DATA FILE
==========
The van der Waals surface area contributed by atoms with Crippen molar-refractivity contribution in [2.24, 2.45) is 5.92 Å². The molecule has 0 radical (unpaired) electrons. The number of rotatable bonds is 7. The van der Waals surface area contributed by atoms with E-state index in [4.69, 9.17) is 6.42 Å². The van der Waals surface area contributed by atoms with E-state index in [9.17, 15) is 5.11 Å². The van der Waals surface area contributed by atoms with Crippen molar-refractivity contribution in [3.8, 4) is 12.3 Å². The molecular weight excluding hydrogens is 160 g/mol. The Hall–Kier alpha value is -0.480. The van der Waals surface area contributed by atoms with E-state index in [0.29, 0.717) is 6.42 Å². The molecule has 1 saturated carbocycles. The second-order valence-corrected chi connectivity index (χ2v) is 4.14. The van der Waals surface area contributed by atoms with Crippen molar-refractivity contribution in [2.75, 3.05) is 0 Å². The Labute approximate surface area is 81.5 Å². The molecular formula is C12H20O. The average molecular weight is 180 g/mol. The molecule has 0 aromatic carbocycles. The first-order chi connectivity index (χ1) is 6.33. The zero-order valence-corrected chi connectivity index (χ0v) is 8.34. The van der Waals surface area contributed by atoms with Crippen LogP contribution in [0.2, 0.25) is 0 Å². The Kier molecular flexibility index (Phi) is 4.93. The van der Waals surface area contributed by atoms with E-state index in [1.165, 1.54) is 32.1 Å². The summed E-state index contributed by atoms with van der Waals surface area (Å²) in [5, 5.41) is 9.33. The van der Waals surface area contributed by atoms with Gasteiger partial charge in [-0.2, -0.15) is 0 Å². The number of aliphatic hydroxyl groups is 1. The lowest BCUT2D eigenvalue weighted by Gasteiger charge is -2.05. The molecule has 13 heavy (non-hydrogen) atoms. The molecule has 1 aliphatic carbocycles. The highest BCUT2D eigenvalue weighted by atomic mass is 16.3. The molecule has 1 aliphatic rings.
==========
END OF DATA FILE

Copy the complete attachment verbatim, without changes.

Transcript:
The van der Waals surface area contributed by atoms with Crippen molar-refractivity contribution in [2.24, 2.45) is 5.92 Å². The molecule has 0 radical (unpaired) electrons. The number of rotatable bonds is 7. The van der Waals surface area contributed by atoms with E-state index in [4.69, 9.17) is 6.42 Å². The van der Waals surface area contributed by atoms with E-state index in [9.17, 15) is 5.11 Å². The van der Waals surface area contributed by atoms with Crippen molar-refractivity contribution in [3.8, 4) is 12.3 Å². The molecular weight excluding hydrogens is 160 g/mol. The Hall–Kier alpha value is -0.480. The van der Waals surface area contributed by atoms with E-state index in [0.29, 0.717) is 6.42 Å². The molecule has 1 saturated carbocycles. The second-order valence-corrected chi connectivity index (χ2v) is 4.14. The van der Waals surface area contributed by atoms with Crippen molar-refractivity contribution in [2.75, 3.05) is 0 Å². The Labute approximate surface area is 81.5 Å². The molecular formula is C12H20O. The average molecular weight is 180 g/mol. The molecule has 0 aromatic carbocycles. The first-order chi connectivity index (χ1) is 6.33. The zero-order valence-corrected chi connectivity index (χ0v) is 8.34. The van der Waals surface area contributed by atoms with Crippen LogP contribution in [0.2, 0.25) is 0 Å². The Kier molecular flexibility index (Phi) is 4.93. The van der Waals surface area contributed by atoms with E-state index in [1.165, 1.54) is 32.1 Å². The summed E-state index contributed by atoms with van der Waals surface area (Å²) in [5, 5.41) is 9.33. The van der Waals surface area contributed by atoms with Gasteiger partial charge in [-0.2, -0.15) is 0 Å². The number of aliphatic hydroxyl groups is 1. The lowest BCUT2D eigenvalue weighted by Gasteiger charge is -2.05. The molecule has 13 heavy (non-hydrogen) atoms. The molecule has 1 aliphatic carbocycles. The highest BCUT2D eigenvalue weighted by atomic mass is 16.3. The molecule has 1 aliphatic rings.